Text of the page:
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Seventh Shrine (Graphic Novel Pb) [Paperback]

Anders Finer , Robert Silverberg
2.0 out of 5 stars  See all reviews (2 customer reviews)

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Product details

  • Paperback: 112 pages
  • Publisher: Marvel Comics (20 Jun 2007)
  • Language: English
  • ISBN-10: 0785126600
  • ISBN-13: 978-0785126607
  • Product Dimensions: 25.4 x 16.4 x 1 cm
  • Average Customer Review: 2.0 out of 5 stars  See all reviews (2 customer reviews)
  • Amazon Bestsellers Rank: 2,081,484 in Books (See Top 100 in Books)

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Synopsis

A grisly murder has taken place in the ruins of an ancient city on the peaceful world of Majipoor and the Pontifex Valentine has arrived to investigate the crime. But as Valentine and his companions delve deeper into the mystery, they discover that these ruins contain secrets much deeper than anyone ever knew. And that the indigenous Metamorphs are holding back information related to their own dark history. Can Valentine and his friends locate the murderer or did the violent act have something to do with a ritual sacrifice related to the fabled Seventh Shrine?

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Customer Reviews

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Most Helpful Customer Reviews
2.0 out of 5 stars Great story, horrible art 6 Aug 2012
Format:Paperback|Verified Purchase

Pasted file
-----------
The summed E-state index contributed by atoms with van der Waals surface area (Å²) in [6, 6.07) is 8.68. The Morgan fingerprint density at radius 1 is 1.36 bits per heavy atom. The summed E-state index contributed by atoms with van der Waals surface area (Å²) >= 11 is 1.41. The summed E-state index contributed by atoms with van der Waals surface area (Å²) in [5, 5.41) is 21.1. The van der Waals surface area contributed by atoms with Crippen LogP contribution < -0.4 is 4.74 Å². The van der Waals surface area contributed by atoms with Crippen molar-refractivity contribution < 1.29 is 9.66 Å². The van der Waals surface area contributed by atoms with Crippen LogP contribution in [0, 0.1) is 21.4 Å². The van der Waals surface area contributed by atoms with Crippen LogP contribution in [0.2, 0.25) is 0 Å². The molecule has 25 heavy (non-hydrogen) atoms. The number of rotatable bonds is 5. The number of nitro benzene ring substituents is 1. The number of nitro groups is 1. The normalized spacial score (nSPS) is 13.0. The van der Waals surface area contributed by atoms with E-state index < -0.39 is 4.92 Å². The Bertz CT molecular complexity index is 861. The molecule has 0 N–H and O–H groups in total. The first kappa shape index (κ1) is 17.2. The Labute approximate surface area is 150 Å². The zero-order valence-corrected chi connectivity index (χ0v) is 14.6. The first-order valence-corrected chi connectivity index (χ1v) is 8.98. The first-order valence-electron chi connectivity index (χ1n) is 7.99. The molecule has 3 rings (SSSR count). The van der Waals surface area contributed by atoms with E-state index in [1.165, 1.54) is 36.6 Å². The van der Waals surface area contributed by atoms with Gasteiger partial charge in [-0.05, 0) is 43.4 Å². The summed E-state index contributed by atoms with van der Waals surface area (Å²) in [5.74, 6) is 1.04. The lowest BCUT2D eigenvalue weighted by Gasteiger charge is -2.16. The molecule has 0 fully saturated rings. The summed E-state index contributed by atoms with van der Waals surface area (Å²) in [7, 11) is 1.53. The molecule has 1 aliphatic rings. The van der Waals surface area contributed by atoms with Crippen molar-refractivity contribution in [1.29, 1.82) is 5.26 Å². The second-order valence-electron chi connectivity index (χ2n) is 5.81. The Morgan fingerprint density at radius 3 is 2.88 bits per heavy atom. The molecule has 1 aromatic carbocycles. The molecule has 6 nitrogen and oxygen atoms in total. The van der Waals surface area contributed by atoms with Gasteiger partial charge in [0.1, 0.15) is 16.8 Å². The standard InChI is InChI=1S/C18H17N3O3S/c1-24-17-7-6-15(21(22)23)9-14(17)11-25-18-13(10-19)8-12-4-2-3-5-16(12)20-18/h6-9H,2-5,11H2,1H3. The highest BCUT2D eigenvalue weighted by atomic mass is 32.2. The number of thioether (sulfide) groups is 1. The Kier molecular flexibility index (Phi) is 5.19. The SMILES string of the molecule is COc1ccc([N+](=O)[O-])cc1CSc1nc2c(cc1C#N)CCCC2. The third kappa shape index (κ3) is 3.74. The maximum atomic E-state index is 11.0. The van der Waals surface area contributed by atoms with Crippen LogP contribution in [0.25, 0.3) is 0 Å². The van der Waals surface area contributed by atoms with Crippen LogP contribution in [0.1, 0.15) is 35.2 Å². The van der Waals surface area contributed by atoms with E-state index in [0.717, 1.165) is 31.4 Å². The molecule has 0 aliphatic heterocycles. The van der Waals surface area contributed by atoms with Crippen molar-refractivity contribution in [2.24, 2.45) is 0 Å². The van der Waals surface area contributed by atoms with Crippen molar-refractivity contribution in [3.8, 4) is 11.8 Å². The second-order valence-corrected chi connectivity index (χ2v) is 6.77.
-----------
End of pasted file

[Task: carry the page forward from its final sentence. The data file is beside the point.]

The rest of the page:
Somehow this book slipped in under my radar, and when I discovered in on Amazon last week I ordered it immediately. I have been a fan of Silverberg for 20 years, and the Majipoor tales are my absolute favorites. I was very excited to learn a little more about the history of Velalisier.
I wish I could rate the artwork and the writing separately. The story is great. I did think it was a little lackluster in terms of action, and it did feature a classic Silverberg lightning fast wrap-up, but I enjoyed it. It had interesting characters, a good storyline, and I was quite pleased with the additional information about Majipoori history and pre-settlement Piurivari life.
The artwork, however, is terrible. Not even deserving one star. Out of almost 100 illustrated pages, only 2 illustrations rated making it into the book-a gorgeous illustration of the water-kings on the sacrificial tables (althoughh still extrememly dark, the sea dragons are beautifully drawn) , and the illustration of the Danipuir. The rest of the illustrations were dark, some so dark they could barely be seen. The whole set of drawings seemed to be complsed mainly of heads floating in a black sea. Sure, the story of Velalisier is a dark one, but I always loved the idea of majipoor as a beautiful, sunlit planet, full of glorious sights. While a lot of the story takes place at night, I see no need to make the illustrations so black they can't be seen. It was actually a bit of a strain to make out exactly what some of the pictures were supposed to depict.
Another issue that I had with the drawings is perhaps a bit picky on my part, but It seems that the artist used exactly the same model for two of the characters-Lisamon Hultin, and the chief architect, Magadone Sambisa.